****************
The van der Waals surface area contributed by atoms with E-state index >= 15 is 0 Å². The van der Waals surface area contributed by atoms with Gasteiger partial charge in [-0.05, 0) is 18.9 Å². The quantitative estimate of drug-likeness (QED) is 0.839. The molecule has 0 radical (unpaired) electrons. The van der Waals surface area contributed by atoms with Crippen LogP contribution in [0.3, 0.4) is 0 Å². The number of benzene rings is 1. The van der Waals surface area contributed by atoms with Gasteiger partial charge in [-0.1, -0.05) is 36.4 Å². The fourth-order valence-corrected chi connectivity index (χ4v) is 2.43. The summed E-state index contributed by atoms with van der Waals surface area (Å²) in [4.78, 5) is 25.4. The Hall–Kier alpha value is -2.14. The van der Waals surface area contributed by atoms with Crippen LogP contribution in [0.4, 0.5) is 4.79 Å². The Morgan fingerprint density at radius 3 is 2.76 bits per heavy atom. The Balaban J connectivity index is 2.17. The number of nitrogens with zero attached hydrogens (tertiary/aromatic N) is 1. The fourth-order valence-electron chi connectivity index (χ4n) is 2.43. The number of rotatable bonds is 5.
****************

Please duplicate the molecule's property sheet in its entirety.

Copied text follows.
The van der Waals surface area contributed by atoms with E-state index >= 15 is 0 Å². The van der Waals surface area contributed by atoms with Gasteiger partial charge in [-0.05, 0) is 18.9 Å². The quantitative estimate of drug-likeness (QED) is 0.839. The molecule has 0 radical (unpaired) electrons. The van der Waals surface area contributed by atoms with Crippen LogP contribution in [0.3, 0.4) is 0 Å². The number of benzene rings is 1. The van der Waals surface area contributed by atoms with Gasteiger partial charge in [-0.1, -0.05) is 36.4 Å². The fourth-order valence-corrected chi connectivity index (χ4v) is 2.43. The summed E-state index contributed by atoms with van der Waals surface area (Å²) in [4.78, 5) is 25.4. The Hall–Kier alpha value is -2.14. The van der Waals surface area contributed by atoms with Crippen LogP contribution in [0.4, 0.5) is 4.79 Å². The Morgan fingerprint density at radius 3 is 2.76 bits per heavy atom. The Balaban J connectivity index is 2.17. The number of nitrogens with zero attached hydrogens (tertiary/aromatic N) is 1. The fourth-order valence-electron chi connectivity index (χ4n) is 2.43. The number of rotatable bonds is 5.